One of the most common dilemmas of the working professional is: how do I find work-life balance? With each new promotion, responsibilities increase and, in turn, the demands on time. A typical day starts with an early morning commute (averaging 25 minutes each way) to arrive at the office where a clogged email inbox awaits. Then, one must manage to complete their daily tasks while attending various meeting throughout the day. Often, people find themselves staying later to get things done. They arrive home exhausted in the evening, still having to contend with dinner, significant others, children, or other personal commitments.
In a study completed by Adobe on email use, nine out of ten people reported checking email outside of work hours. That means most people are looking at work email while watching TV, winding down for bed, talking on the phone, and even when on vacation. How can one decompress from the day when they are always thinking about work?
What compounds the issues is the inability to get into a ‘flow’ during the workday when workers can spend a good chunk of time on one specific task. They are constantly interrupted with incoming urgent emails, the ping of instant messages, and questions from coworkers. This reduces productivity during the workday, making them feel like they need to continue working on their commute home and check their emails outside of work.
How then can we achieve work-life balance? As individuals, we may not be able to change the entire system, but we can make small changes to our habits. Here’s how.
Shift Your Perspective
Harry M. Jansen Kraemer, Jr., author of From Values to Action, suggests we stop looking at it as work-life balance. Instead, see it as merely ‘life balance.’ Instead of boxing work time into an 8-5/Monday-Friday schedule, be willing to work late, come in early, or work a weekend to take time for fun or family activities that fall within those hours.
The key to leaving work at work is productivity. Time blocking is a technique that creates the focus needed to complete tasks (that flow we mentioned), so you can get more done in a day. Essentially, you schedule time on your calendar (blocking off that time) to complete specific tasks. For instance, instead of checking your email as it comes in, block off 30 minutes every one to two hours to read and respond to new emails.
It requires some planning, which can be done weekly or daily, to block off the time for those deadlines. Be realistic in the time needed to complete tasks, so you don’t feel like a failure if you don’t finish it in the allotted time. Eventually, as you keep up the practice, you’ll determine the accurate timing of things.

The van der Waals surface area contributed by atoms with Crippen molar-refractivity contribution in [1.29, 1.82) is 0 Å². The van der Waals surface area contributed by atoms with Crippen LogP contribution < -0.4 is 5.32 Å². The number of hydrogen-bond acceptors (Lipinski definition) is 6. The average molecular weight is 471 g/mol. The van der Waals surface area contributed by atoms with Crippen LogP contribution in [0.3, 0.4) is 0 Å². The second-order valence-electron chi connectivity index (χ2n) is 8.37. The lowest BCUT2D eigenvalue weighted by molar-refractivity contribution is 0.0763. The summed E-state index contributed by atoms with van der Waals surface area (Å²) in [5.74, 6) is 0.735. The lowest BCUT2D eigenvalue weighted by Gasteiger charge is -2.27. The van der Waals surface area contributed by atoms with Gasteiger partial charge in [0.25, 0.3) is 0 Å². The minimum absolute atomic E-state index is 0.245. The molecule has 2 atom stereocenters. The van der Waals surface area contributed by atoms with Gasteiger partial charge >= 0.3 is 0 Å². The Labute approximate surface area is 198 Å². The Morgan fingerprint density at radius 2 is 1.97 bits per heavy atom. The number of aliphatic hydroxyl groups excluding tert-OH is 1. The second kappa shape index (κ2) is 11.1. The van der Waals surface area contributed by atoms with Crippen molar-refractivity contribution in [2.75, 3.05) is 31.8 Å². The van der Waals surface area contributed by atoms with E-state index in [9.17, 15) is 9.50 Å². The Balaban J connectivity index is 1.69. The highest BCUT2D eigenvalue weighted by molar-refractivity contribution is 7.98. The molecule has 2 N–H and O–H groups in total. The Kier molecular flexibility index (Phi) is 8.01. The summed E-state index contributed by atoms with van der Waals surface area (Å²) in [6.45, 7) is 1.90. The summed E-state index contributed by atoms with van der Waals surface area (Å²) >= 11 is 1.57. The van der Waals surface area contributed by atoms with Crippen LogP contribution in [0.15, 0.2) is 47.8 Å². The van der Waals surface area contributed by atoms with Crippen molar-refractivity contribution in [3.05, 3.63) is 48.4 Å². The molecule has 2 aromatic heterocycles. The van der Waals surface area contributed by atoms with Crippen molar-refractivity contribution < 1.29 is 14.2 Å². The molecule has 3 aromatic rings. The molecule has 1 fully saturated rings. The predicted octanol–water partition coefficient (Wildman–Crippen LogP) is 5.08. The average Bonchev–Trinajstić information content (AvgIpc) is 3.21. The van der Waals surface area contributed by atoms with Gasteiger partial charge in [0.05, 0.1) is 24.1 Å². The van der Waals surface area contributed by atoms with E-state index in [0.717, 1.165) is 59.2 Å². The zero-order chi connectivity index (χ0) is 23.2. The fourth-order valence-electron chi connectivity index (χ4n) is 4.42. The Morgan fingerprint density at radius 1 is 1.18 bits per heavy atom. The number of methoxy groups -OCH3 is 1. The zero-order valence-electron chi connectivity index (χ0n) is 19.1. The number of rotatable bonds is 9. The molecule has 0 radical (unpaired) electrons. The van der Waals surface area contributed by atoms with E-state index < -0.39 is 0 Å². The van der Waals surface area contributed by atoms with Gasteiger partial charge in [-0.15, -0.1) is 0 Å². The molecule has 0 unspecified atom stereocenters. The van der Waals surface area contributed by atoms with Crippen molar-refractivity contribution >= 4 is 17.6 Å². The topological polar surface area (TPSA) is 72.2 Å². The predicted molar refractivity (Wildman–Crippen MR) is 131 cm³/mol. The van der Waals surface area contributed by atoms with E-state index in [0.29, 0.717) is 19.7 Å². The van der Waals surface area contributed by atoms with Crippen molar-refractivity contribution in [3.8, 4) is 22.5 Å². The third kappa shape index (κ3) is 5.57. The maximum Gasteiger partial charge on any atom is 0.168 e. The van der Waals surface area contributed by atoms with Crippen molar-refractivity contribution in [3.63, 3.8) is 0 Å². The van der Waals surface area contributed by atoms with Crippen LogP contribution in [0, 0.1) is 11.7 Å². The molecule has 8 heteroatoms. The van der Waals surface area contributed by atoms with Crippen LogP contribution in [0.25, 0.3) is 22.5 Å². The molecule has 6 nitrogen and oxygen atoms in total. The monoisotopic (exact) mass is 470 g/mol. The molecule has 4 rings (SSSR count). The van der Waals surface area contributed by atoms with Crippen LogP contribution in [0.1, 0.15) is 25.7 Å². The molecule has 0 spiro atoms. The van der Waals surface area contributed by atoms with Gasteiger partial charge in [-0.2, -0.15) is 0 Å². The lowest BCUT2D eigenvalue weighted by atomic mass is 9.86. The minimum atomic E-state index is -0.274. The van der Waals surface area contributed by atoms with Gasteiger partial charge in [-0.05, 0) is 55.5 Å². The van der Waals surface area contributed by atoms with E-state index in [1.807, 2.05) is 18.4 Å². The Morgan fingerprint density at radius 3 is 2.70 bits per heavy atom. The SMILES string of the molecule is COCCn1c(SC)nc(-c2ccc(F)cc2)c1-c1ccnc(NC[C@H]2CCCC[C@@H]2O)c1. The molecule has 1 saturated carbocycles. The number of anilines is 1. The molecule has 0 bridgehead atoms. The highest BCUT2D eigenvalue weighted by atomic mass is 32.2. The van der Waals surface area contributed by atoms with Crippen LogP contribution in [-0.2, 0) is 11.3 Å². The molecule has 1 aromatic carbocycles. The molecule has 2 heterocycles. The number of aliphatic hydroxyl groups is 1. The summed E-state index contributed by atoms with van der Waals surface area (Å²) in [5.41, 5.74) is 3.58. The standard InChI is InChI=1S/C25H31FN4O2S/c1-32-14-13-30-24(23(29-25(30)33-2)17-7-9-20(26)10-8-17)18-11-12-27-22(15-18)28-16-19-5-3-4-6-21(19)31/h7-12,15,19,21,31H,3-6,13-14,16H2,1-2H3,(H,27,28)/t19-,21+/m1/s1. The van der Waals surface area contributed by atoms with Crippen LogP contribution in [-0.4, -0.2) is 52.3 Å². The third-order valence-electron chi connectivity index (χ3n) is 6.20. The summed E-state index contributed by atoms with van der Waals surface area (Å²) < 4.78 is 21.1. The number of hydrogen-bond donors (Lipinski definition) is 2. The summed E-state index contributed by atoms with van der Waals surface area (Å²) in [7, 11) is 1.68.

Prioritizing goes along with time blocking, which can help you determine the most critical tasks to complete. Put the least important tasks off until later. Set aside time at the end of the day or week to work on menial administrative things that can wait.
Schedule Personal Time
Make time for family and friends. You can use the time blocking to ensure you’re making family commitments and events you don’t want to miss. You won’t regret making your children’s soccer games or that weekend trip with your old high school buddies.
Don’t Neglect Hobbies
A recent Harvard Business review article talked about the hobbies of CEOs from Fortune 500 and S&P 500 companies. Goldman Sachs CEO David Solomon is a DJ by night. Andy Wilson of Electronic Arts practices Brazilian Jiu-Jitsu. Brian Roberts of Comcast plays squash (and once lead his team to win a gold medal)!
How do some of the busiest professionals make time for hobbies? With all the pressures and demands of their jobs, the typical decompressing strategies, such as spending time with family or watching TV, will not cut it. Hobbies are essential to shut out those demands to focus their attention on something they enjoy. Hobbies help them reset and come back to work refreshed.
We can take a lesson from these CEOs by planning time to engage in activities we enjoy as well. Like to paint? Take an art class or participate in art shows. Love hiking? Plan trips to hike the highest peaks in the U.S.
Engage in activities that relax you so you can return to work with a renewed mindset.
There will always be tension between personal and professional demands. However, we can achieve equilibrium by changing our perspective, planning our calendars effectively, and making time for those personal things that matter most to us.